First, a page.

Plough v direct drilling for spring bean planting

There has been a trend towards direct drilling in recent years, with many ploughs being left abandoned in the nettles as growers seek cheaper ways of establishing crops.

Spring beans are no exception, as growers successfully establish 5t/ha crops using min-till methods. Yet for those with high weed burdens, ploughing may continue to be the best option.

For Kent grower Adrian Clifton, cutting overhead costs and the maintaining viable margins are main priorities when it comes to establishment, which is why he has steadily built up the area of direct drilled crops on the family business on Romney Marsh and has established spring beans this way for the past two years.

Mr Clifton admits he is still on a learning curve, but believes that creating and maintaining a good soil structure is key to the success of direct drilling.

Previously the silty loam and silty clay loam soils were cultivated in the autumn with a Simba SL and then drilled in the spring. But in the past two years, Mr Clifton has used an 8m Sumo Versadrill to drill 140ha of Fuego spring beans into overwintered stubble.

“We can achieve similar yields compared with a conventional system, but the savings in labour, fuel and time in the autumn is a huge advantage,” he says.

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Last year Mr Clifton also trialled a Sumo DTS and plans to compare the two drills this season.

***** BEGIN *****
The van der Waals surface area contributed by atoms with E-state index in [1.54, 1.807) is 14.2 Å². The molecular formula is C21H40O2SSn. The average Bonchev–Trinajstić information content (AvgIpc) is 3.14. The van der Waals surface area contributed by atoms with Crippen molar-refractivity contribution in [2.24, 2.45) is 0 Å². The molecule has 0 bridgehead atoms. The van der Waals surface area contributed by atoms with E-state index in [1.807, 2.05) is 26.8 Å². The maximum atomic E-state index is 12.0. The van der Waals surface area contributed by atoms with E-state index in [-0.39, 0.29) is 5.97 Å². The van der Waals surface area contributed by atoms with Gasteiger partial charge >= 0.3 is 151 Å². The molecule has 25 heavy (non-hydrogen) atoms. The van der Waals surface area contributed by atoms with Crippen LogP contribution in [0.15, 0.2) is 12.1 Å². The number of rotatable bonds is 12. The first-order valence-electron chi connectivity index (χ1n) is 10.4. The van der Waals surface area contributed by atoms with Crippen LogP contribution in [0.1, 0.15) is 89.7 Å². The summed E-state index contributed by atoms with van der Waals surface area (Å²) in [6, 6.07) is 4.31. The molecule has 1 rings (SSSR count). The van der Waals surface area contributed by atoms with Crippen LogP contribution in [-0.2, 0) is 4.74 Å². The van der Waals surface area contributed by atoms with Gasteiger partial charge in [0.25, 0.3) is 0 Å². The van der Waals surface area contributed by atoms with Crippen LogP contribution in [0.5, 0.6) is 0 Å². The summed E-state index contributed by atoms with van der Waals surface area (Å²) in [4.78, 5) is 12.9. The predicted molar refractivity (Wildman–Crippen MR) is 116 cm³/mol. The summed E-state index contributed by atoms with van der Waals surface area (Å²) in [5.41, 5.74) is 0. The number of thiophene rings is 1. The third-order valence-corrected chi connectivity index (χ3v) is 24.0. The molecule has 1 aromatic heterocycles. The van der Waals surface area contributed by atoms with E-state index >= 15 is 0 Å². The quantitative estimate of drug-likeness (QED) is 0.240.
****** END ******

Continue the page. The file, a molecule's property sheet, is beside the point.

“With the DTS using the narrow bean coulters, we had trouble closing the slots. This year we will try the conventional wide coulters we used on the wheat, as I feel the beans will be better spaced.” This will reduce the width between rows from 32.5 to 20cm.

And because of the wet conditions this spring, Mr Clifton feels the use of the tine on the front of the DTS to cultivate before the coulter will help. “We will need to have the patience to wait, though, as we will be moving the soil to a greater depth.”

A good covering over the seed can be improved by using a light roll that also helps the pre-emergence herbicides work better. Mr Clifton feels although the weed burden is reduced, he can’t yet cut his herbicide input.

Chelmsford grower and contractor Robbie Metson is also achieving success with direct drilling with his 6m Claydon drill. In addition to time, fuel and labour savings – which he estimates are upwards of £86/ha on heavy land – he believes the ability to retain moisture is very important.

Mr Metson believes the soil structure is well maintained through incorporation of direct drilling into his rotation. “We do not have the fear of creating a plough pan.”

Grassweed populations are as low as they have been for several years and Avadex (tri-allate), which can be used in beans, has also been brought back into the armoury, with very good results.

Plough advocate

It is grassweed control that primarily drives the plough-based establishment for Michael Brown on the chalky boulder clay near Huntingdon, Cambridgeshire.